Marital rape cannot be made a criminal offence as it could become a phenomenon which may destabilise the institution of marriage and an easy tool for harassing husbands, the government submitted before the Delhi high court on Tuesday.
The Centre, in an affidavit filed in response to pleas seeking the criminalising of marital rape, said the Supreme Court and various high courts have already observed the growing misuse of section 498A (harassment caused to a married woman by her husband and in-laws) of the IPC.
The reply, filed before a bench of acting Chief Justice Gita Mittal and Justice C Hari Shankar, also sought to implead state governments in the matter to know their opinion to avoid any complication at a later stage.
‘It has to be ensured adequately that marital rape does not become a phenomenon which may destabilise the institution of marriage apart from being an easy tool for harassing the husbands,’ the affidavit, filed through central government standing counsel Monika Arora, said.
The government was responding to various petitions seeking the declaration of Section 375 (offence of rape) of the IPC as unconstitutional on the ground that it discriminated against married women being sexually assaulted by their husbands.
During the day’s hearing, senior advocate Colin Gonsalves, appearing for one of the petitioners, argued that marriage cannot be viewed as giving a husband the right to coerced intercourse on demand.
He said a marriage licence cannot be viewed as licence for a husband to forcibly rape his wife with impunity and a married woman has the same right of full control over her body as an unmarried woman. He also referred to various judgments of foreign countries.
The hearing in the matter would continue on Wednesday.
Marital rape (or spousal rape) is an act in which one of the spouses indulges in sexual intercourse without the consent of the other.
The Centre said in its affidavit that marital rape has not been defined in a statute or law, while the offence of rape is defined under section 375 IPC. Hence, defining marital rape would call for a broad based consensus of the society.
‘What may appear to be marital rape to an individual wife, it may not appear so to others. As to what constitutes marital rape and what would constitute marital non-rape needs to be defined precisely before a view on its criminalisation is taken,’ it said.
It said merely deleting the exception which provides protection to husbands from prosecution for the offence of rape, may not stop marital rape. "Moral and social awareness" plays a vital role in stopping such an act, it added.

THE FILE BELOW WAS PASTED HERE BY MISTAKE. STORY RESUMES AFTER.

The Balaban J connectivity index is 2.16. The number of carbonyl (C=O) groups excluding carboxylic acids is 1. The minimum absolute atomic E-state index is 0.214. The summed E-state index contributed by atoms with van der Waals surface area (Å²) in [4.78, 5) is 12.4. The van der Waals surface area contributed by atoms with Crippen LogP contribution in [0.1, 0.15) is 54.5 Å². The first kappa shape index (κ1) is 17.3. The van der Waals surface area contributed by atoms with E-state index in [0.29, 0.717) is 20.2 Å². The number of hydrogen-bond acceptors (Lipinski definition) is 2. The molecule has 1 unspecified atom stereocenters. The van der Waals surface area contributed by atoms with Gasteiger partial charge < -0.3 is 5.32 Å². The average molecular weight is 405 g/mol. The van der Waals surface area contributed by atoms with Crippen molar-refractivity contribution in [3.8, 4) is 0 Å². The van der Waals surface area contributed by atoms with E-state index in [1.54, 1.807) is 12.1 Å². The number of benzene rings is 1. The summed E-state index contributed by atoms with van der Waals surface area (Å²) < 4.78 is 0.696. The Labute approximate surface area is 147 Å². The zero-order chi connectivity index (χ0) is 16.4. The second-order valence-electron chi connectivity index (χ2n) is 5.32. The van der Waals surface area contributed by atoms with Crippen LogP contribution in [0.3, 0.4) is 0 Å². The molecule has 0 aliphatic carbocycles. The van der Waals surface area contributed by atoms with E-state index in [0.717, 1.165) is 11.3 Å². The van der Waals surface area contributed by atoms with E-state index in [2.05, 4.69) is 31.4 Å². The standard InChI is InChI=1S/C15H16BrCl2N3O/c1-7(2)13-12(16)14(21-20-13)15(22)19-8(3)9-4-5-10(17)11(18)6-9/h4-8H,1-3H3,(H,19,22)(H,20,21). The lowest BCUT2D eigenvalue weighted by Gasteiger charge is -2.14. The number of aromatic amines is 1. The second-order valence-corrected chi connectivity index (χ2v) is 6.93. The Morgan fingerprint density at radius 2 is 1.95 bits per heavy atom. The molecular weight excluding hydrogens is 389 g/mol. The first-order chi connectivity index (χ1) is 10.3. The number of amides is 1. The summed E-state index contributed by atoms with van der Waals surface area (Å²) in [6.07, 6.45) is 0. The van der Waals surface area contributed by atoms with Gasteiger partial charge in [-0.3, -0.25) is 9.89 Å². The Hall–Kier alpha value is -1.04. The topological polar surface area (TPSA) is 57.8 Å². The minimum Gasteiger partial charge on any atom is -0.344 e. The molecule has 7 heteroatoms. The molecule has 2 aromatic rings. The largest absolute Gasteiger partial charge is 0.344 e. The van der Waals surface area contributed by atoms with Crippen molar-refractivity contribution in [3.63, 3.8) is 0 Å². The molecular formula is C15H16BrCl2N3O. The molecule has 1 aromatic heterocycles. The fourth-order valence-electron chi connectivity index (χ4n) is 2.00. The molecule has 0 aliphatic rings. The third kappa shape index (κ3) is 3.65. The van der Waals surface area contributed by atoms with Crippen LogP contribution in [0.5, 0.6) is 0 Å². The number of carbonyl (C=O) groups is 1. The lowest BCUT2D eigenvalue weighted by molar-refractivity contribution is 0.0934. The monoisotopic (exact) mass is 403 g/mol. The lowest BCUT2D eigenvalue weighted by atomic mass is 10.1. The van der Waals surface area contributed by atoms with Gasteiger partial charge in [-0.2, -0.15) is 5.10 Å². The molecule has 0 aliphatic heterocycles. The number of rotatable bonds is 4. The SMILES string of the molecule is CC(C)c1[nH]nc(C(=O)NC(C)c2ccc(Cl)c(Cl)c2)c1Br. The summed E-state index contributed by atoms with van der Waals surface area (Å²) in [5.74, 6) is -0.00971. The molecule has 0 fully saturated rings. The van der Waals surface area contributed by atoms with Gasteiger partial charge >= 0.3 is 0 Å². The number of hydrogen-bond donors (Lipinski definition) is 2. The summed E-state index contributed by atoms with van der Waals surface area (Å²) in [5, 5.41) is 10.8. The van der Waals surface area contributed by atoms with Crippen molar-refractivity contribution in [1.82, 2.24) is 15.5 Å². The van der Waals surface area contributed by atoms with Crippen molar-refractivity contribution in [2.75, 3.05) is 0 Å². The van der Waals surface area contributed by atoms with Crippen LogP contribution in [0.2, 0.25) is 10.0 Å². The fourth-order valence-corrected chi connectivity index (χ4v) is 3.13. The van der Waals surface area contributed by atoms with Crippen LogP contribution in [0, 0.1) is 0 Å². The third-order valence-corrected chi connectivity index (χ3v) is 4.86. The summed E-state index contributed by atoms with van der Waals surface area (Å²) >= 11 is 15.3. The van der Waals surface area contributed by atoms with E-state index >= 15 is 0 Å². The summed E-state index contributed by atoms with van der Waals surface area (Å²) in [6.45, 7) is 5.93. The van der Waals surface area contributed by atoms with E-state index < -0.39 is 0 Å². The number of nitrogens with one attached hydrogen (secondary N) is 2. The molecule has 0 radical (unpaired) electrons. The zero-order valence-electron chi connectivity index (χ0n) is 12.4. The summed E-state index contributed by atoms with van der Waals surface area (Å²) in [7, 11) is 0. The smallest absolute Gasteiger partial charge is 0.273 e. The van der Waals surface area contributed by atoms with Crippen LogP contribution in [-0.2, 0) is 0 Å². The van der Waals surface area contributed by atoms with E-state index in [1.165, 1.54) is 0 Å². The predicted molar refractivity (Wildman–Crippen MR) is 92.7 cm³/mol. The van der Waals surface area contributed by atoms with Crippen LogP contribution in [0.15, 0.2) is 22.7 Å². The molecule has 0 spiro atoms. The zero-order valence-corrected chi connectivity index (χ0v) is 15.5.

‘If all sexual acts by a man with his own wife will qualify to be marital rape, then the judgment as to whether it is a marital rape or not will singularly rest with the wife.
‘The question is, what evidences the courts will rely upon in such circumstances, as there can be no lasting evidence in case of sexual acts between a man and his own wife,’ the affidavit read.
It also referred to the reports of Law Commission and Parliamentary Standing Committee on Home Affairs, saying they have examined the matter and did not recommend criminalisation of marital rape.
Citing the Justice J S Verma Committee report on ‘Amendments to Criminal Law’, it said it was recommended that the exception to marital rape be removed, but it also pointed out that it is also important that legal prohibition on marital rape is accompanied by changes in the attitude of the prosecutors, police officers and those in society generally.
Regarding the petitioners' submission that other countries, mostly western, have criminalised marital rape, the Centre said it does not necessarily mean India should also follow them blindly.
‘This country has its own unique problems due to various factors like literacy, lack of financial empowerment of the majority of females, mindset of the society, vast diversity, poverty, etc. and these should be considered carefully before criminalising marital rape,’ it said.
The affidavit said that criminal law is in the Concurrent List and implemented by the states and there is a vast diversity in the cultures of these states.
The high court had earlier asked the Centre to spell out its stand on petitions seeking to make marital rape a criminal offence.
It has agreed to examine the issue raised in PILs by NGOs RIT Foundation, All India Democratic Women's Association, represented through advocate Karuna Nandy, and a man and a woman, who have sought striking down of the exception in the Indian penal law that did not consider sexual intercourse with a minor wife, above 15 years of age, as rape.
The court has also agreed to hear a plea by NGO Men Welfare Trust, representing men victimised by alleged misuse of gender laws, opposing the petitions to make marital rape a criminal offence.
Earlier, the Centre had defended its legislation, saying child marriages were taking place in India and the decision to retain a girl's minimum age as 15 years to marry was taken under the amended rape law to protect a couple against criminalisation of their sexual activity.
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